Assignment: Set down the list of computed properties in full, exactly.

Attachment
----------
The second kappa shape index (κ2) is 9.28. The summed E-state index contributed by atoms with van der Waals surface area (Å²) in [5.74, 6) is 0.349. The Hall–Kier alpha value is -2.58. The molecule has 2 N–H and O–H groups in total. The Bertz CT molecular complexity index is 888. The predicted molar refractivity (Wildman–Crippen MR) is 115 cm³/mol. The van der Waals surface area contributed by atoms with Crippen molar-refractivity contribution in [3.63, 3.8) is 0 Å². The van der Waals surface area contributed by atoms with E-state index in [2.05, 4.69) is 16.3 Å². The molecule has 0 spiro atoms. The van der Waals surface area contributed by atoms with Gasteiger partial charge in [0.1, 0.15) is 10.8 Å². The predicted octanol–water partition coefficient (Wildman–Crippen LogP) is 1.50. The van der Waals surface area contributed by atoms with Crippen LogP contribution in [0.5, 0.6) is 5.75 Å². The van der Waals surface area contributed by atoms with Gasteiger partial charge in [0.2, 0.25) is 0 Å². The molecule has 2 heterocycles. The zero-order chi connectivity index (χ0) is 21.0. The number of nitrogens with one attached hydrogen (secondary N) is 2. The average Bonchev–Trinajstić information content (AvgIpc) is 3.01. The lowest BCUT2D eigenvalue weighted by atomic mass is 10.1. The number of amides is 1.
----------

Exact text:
The second kappa shape index (κ2) is 9.28. The summed E-state index contributed by atoms with van der Waals surface area (Å²) in [5.74, 6) is 0.349. The Hall–Kier alpha value is -2.58. The molecule has 2 N–H and O–H groups in total. The Bertz CT molecular complexity index is 888. The predicted molar refractivity (Wildman–Crippen MR) is 115 cm³/mol. The van der Waals surface area contributed by atoms with Crippen molar-refractivity contribution in [3.63, 3.8) is 0 Å². The van der Waals surface area contributed by atoms with E-state index in [2.05, 4.69) is 16.3 Å². The molecule has 0 spiro atoms. The van der Waals surface area contributed by atoms with Gasteiger partial charge in [0.1, 0.15) is 10.8 Å². The predicted octanol–water partition coefficient (Wildman–Crippen LogP) is 1.50. The van der Waals surface area contributed by atoms with Crippen LogP contribution in [0.5, 0.6) is 5.75 Å². The van der Waals surface area contributed by atoms with Gasteiger partial charge in [0.2, 0.25) is 0 Å². The molecule has 2 heterocycles. The zero-order chi connectivity index (χ0) is 21.0. The number of nitrogens with one attached hydrogen (secondary N) is 2. The average Bonchev–Trinajstić information content (AvgIpc) is 3.01. The lowest BCUT2D eigenvalue weighted by atomic mass is 10.1. The number of amides is 1.